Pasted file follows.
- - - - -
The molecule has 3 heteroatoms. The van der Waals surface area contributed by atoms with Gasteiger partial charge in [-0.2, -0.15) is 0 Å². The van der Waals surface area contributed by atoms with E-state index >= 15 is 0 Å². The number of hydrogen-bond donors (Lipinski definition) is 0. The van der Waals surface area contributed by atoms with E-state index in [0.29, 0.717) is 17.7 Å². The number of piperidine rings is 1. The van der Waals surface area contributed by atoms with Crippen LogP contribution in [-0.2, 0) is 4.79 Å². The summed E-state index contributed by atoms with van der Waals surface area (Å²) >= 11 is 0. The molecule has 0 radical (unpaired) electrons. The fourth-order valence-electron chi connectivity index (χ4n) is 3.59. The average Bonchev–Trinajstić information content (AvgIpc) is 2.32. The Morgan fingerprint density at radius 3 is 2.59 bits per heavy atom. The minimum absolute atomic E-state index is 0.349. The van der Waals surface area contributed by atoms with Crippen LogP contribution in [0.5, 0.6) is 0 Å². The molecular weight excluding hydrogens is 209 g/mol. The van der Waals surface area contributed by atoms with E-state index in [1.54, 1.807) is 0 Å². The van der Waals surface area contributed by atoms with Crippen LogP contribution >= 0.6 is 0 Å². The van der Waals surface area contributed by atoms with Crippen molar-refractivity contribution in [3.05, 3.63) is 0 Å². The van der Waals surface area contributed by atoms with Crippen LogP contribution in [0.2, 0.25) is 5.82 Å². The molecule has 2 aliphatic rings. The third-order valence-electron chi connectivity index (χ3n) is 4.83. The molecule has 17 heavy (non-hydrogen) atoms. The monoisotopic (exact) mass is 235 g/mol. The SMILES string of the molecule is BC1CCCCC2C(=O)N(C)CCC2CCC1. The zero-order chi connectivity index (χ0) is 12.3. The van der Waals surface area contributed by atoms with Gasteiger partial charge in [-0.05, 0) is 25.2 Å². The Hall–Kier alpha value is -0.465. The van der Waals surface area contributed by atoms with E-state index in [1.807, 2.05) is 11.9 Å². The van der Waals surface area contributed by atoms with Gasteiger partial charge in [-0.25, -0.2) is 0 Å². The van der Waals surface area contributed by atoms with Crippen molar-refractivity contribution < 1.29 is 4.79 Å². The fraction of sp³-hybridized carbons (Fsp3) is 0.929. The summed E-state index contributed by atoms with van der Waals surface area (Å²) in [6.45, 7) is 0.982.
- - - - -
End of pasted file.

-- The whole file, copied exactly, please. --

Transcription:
The molecule has 3 heteroatoms. The van der Waals surface area contributed by atoms with Gasteiger partial charge in [-0.2, -0.15) is 0 Å². The van der Waals surface area contributed by atoms with E-state index >= 15 is 0 Å². The number of hydrogen-bond donors (Lipinski definition) is 0. The van der Waals surface area contributed by atoms with E-state index in [0.29, 0.717) is 17.7 Å². The number of piperidine rings is 1. The van der Waals surface area contributed by atoms with Crippen LogP contribution in [-0.2, 0) is 4.79 Å². The summed E-state index contributed by atoms with van der Waals surface area (Å²) >= 11 is 0. The molecule has 0 radical (unpaired) electrons. The fourth-order valence-electron chi connectivity index (χ4n) is 3.59. The average Bonchev–Trinajstić information content (AvgIpc) is 2.32. The Morgan fingerprint density at radius 3 is 2.59 bits per heavy atom. The minimum absolute atomic E-state index is 0.349. The van der Waals surface area contributed by atoms with Crippen LogP contribution in [0.5, 0.6) is 0 Å². The molecular weight excluding hydrogens is 209 g/mol. The van der Waals surface area contributed by atoms with E-state index in [1.54, 1.807) is 0 Å². The van der Waals surface area contributed by atoms with Crippen LogP contribution >= 0.6 is 0 Å². The van der Waals surface area contributed by atoms with Crippen molar-refractivity contribution in [3.05, 3.63) is 0 Å². The van der Waals surface area contributed by atoms with Crippen LogP contribution in [0.2, 0.25) is 5.82 Å². The molecule has 2 aliphatic rings. The third-order valence-electron chi connectivity index (χ3n) is 4.83. The molecule has 17 heavy (non-hydrogen) atoms. The monoisotopic (exact) mass is 235 g/mol. The SMILES string of the molecule is BC1CCCCC2C(=O)N(C)CCC2CCC1. The zero-order chi connectivity index (χ0) is 12.3. The van der Waals surface area contributed by atoms with Gasteiger partial charge in [-0.05, 0) is 25.2 Å². The Hall–Kier alpha value is -0.465. The van der Waals surface area contributed by atoms with E-state index in [1.807, 2.05) is 11.9 Å². The van der Waals surface area contributed by atoms with Gasteiger partial charge in [-0.25, -0.2) is 0 Å². The van der Waals surface area contributed by atoms with Crippen molar-refractivity contribution < 1.29 is 4.79 Å². The fraction of sp³-hybridized carbons (Fsp3) is 0.929. The summed E-state index contributed by atoms with van der Waals surface area (Å²) in [6.45, 7) is 0.982.